Speed study confuses Rocky Point school zone rules

The in basket: Corinne White is mystified by speed controls in the school zone on Rocky Point Road and Marine Drive in front of Crownhill Elementary School in Bremerton.

Flashing yellow lights to indicate when the 20 mile per hour speed limit was in effect were deployed there early this year. But now a lighted radar trailer the tells a driver how fast he or she is going has been stationed just after the sign for traffic coming off of Rocky Point. It has a painted School Zone 20 mph sign mounted on it.

The speed reading flashes in blue on and off for a vehicle traveling over 20, until about 25 above which it instead flashes “Slow Down” in bright red.

She hasn’t seen the yellow flashers working when she passes them and wonders if they are inactive.

“According to the non-blinking light, that would make the speed limit 25 so I shouldn’t have to slow down. I was happy when I saw the blinking light towers go in, as I thought the (previous) signs telling you to go 20 for almost the entire day seemed asinine, but they never removed the one you see when you are headed north, and the blinking lights don’t seem to be active.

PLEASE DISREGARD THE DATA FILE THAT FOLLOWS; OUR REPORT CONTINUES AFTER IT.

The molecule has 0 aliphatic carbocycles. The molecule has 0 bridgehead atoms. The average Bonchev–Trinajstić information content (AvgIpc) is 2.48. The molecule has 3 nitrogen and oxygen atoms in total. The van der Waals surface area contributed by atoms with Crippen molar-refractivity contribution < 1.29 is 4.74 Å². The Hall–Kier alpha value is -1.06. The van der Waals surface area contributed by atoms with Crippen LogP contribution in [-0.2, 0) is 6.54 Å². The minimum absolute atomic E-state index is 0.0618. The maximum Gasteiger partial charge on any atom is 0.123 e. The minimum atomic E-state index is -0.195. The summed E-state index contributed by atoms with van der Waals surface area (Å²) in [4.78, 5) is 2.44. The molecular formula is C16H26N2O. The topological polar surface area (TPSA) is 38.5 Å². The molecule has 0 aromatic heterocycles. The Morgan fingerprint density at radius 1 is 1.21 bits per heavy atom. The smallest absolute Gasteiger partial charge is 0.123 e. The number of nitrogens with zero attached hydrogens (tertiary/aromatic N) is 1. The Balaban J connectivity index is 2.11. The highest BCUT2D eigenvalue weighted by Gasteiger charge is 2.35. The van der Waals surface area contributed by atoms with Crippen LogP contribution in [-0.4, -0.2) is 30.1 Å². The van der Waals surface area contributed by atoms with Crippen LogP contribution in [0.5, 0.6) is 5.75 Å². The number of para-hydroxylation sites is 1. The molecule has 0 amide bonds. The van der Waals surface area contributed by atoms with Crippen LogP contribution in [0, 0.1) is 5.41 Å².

“I don’t understand what they are trying to accomplish there. Should we be going 20 most of the time as the sign and radar trailer indicate? Or can we do 25 unless the yellow blinking lights are active?

“Help? I can’t be the only resident of the area that is baffled by this.”

She also thinks the unlighted time-specific school zone sign back by the Methodist church on Marine Drive conflicts with information on the flashing yellow signs.

The out basket: Lt. Pete Fisher of Bremerton police says the trailer is conducting a speed study to see if the flashing yellow lights have made a difference. The flashing yellow lights do still work when children are afoot in the area, and the speed limits are as before, regardless of the trailer.

The lights flash from 8:30 to 9:00 in the morning and from 3:30 to 4:00 in the afternoon. except Wednesday afternoon  when they flash from 1:30 – 2:00 because of early dismissal, Patty Glaser of the school district says.

The trailer records the speed of each vehicle that passes it, Pete Fisher said, along with the day and time. It records nothing about the vehicle, including license number, and isn’t used to enforce the speed limit.

It flashes the red “Slow Down” sign above 24 mph because some drivers regard the display as a challenge to see how fast they can go, so high speeds aren’t shown.

Pete said the trailer is used all over the city, often after citizen complaints about speeders, to determine the best time to assign an officer to patrol there.

He said he referred Corinne’s message about the possible conflict of the time-certain and flashing light signs to the city engineers’ office for review.




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